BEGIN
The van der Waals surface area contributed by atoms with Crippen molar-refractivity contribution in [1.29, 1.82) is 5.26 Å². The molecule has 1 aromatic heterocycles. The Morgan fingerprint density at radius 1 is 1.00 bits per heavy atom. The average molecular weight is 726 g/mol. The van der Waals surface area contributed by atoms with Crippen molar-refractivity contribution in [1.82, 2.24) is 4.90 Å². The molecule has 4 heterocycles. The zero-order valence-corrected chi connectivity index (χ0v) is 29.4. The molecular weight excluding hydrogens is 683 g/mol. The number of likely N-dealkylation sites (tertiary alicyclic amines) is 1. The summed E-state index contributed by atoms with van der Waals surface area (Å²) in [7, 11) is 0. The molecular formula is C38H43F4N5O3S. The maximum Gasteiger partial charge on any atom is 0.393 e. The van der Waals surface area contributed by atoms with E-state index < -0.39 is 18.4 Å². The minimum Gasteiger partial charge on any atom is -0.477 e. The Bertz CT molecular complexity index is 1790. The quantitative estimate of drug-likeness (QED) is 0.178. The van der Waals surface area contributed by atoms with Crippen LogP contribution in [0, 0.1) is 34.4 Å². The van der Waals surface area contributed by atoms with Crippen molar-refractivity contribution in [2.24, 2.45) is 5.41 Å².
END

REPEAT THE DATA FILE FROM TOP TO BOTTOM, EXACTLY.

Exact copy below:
The van der Waals surface area contributed by atoms with Crippen molar-refractivity contribution in [1.29, 1.82) is 5.26 Å². The molecule has 1 aromatic heterocycles. The Morgan fingerprint density at radius 1 is 1.00 bits per heavy atom. The average molecular weight is 726 g/mol. The van der Waals surface area contributed by atoms with Crippen molar-refractivity contribution in [1.82, 2.24) is 4.90 Å². The molecule has 4 heterocycles. The zero-order valence-corrected chi connectivity index (χ0v) is 29.4. The molecular weight excluding hydrogens is 683 g/mol. The number of likely N-dealkylation sites (tertiary alicyclic amines) is 1. The summed E-state index contributed by atoms with van der Waals surface area (Å²) in [7, 11) is 0. The molecular formula is C38H43F4N5O3S. The maximum Gasteiger partial charge on any atom is 0.393 e. The van der Waals surface area contributed by atoms with E-state index < -0.39 is 18.4 Å². The minimum Gasteiger partial charge on any atom is -0.477 e. The Bertz CT molecular complexity index is 1790. The quantitative estimate of drug-likeness (QED) is 0.178. The van der Waals surface area contributed by atoms with Crippen LogP contribution in [0, 0.1) is 34.4 Å². The van der Waals surface area contributed by atoms with Crippen molar-refractivity contribution in [2.24, 2.45) is 5.41 Å².